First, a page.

Then from the shadowed far end of the office I heard a door open and what sounded like clapping. Slow, loud clapping.
It was Nicholas Wyatt, the founder and CEO of Wyatt Telecommunications. He approached as he clapped, smiling broadly. "Brilliant performance," he said. "Absolutely brilliant."
I looked up, startled, then shook my head sorrowfully. Wyatt was a tall man, around six foot six, with a wrestler's build. He just got bigger and bigger as he got closer until, standing a few feet away from me, he seemed larger than life. Wyatt was known as a sharp dresser, and sure enough, he was wearing some kind of Armani-looking gray suit with a subtle pinstripe. He wasn't just powerful, he looked powerful.
"Mr. Cassidy, let me ask you a question."
I didn't know what to do, so I stood up, extended my hand to shake.
Wyatt didn't shake my hand. "What's Jonesie's first name?"
I hesitated, a beat too long. "Al," I finally said.
"Al? As in--what?"
"Al--Alan," I said. "Albert. Shit."
Meacham stared at me.
"Details, Cassidy," Wyatt said. "They'll fuck you over every time. But I have to say, you moved me--you really did. The part about the Salvation Army suit really got me right here." He tapped his chest with a fist. "Extraordinary."
I grinned sheepishly, really feeling like a tool. "The guy here said to make it good."
Wyatt smiled. "You're a supremely gifted young man, Cassidy. A goddamned Scheherazade. And I think we should have a talk."

Nicholas Wyatt was one scary dude. I had never met him before, but I'd seen him on TV, on CNBC, and on the corporate Web site, the video messages he'd recorded. I'd even caught a few glimpses of him, live, in my three years working for the company he founded. Up close he was even more intimidating. He had a deep tan, shoe polish-black hair that was gelled and combed straight back. His teeth were perfectly even and Vegas-white.
He was fifty-six but didn't look it, whatever fifty-six is supposed to look like. Anyway, he sure didn't look like my dad at fifty-six, a paunchy, balding old man even in his so-called prime. This was some other fifty-six.
I had no idea why he was here. What could the CEO of the company threaten me with that Meacham hadn't already pulled out? Death by a thousand paper cuts? Being eaten alive by wild boar?
Secretly I had this fleeting fantasy that he was going to high-five me, congratulate me for pulling off a good one, say he liked my spirit, my moxie. But that sad little daydream shriveled as quickly as it popped into my desperate mind. Nicholas Wyatt wasn't some basketball-playing priest. He was a vindictive son of a bitch.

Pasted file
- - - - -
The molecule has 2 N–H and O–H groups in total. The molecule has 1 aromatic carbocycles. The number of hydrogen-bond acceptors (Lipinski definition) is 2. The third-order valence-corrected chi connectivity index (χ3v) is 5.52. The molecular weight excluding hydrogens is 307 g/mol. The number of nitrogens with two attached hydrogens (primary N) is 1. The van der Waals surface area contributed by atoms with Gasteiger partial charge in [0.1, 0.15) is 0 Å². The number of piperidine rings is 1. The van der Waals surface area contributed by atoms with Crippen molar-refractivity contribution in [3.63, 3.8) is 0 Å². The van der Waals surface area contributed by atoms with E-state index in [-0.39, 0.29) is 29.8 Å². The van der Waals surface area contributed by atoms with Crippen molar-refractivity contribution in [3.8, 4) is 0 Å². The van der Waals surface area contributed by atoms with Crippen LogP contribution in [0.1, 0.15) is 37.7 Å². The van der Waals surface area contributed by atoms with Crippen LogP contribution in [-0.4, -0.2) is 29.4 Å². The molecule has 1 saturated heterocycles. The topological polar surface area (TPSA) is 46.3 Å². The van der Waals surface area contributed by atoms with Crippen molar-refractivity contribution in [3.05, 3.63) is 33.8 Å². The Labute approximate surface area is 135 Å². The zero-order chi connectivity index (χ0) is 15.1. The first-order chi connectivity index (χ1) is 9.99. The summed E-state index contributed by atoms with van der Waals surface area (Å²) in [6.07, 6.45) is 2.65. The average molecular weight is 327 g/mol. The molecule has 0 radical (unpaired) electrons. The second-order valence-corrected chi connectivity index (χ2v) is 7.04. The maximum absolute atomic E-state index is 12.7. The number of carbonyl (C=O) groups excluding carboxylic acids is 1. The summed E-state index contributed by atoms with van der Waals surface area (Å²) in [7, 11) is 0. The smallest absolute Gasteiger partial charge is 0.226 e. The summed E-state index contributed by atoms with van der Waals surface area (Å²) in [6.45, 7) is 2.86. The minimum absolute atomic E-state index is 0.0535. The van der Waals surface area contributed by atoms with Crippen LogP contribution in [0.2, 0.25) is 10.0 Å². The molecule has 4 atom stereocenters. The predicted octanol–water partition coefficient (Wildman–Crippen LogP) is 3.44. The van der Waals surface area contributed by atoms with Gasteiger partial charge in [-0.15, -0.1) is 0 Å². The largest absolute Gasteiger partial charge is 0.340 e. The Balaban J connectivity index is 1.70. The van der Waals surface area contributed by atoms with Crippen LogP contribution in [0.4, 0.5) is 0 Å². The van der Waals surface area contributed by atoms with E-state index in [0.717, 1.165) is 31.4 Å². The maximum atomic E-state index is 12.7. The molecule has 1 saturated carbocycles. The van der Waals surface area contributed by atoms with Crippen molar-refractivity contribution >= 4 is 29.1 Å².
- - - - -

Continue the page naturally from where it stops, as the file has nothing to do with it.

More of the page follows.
I'd heard stories. I knew that if you had any brains you made a point of avoiding him. You kept your head down, tried not to attract his attention. He was famous for his rages, his tantrums and shouting matches. He was known to fire people on the spot, have Security pack up their desks, have them escorted out of the building. At his executive staff meetings he always pickedone person to humiliate the whole time. You didn't go to him with bad news, and you didn't waste a split second of his time. If you were unlucky enough to have to make some PowerPoint presentation to him, you'd rehearse it and rehearse it until it was perfect, but if there was a single glitch in your presentation, he'd interrupt you, shouting, "I don't believe this!"
People said he'd mellowed a lot since the early years, but from what? He was viciously competitive, a weightlifter and triathlete. Guys who worked out in the company gym said he was always challenging the serious jocks to chin-up competitions. He never lost, and when the other guy gave up he'd taunt, "Want me to keep going?" They said he had the body of Arnold Schwarzenegger, like a brown condom stuffed with walnuts.
Not only was he insane about winning, for him it wasn't sweet unless he also got to ridicule the loser. At a companywide Christmas party he once wrote the name of his chief competitor, Trion Systems, on a wine bottle, and smashed it against the wall, to a lot of drunken cheering and catcalls.
He ran a high-testosterone shop. His top guys all dressed like he did, in seven-thousand-dollar suits by Armani or Prada or Brioni or Kiton or other designers I hadn't even heard of. And they put up with his shit because they were disgustingly well compensated for it. The joke about him that everybody's heard by now: What's the difference between God and Nicholas Wyatt? God doesn't think he's Nicholas Wyatt.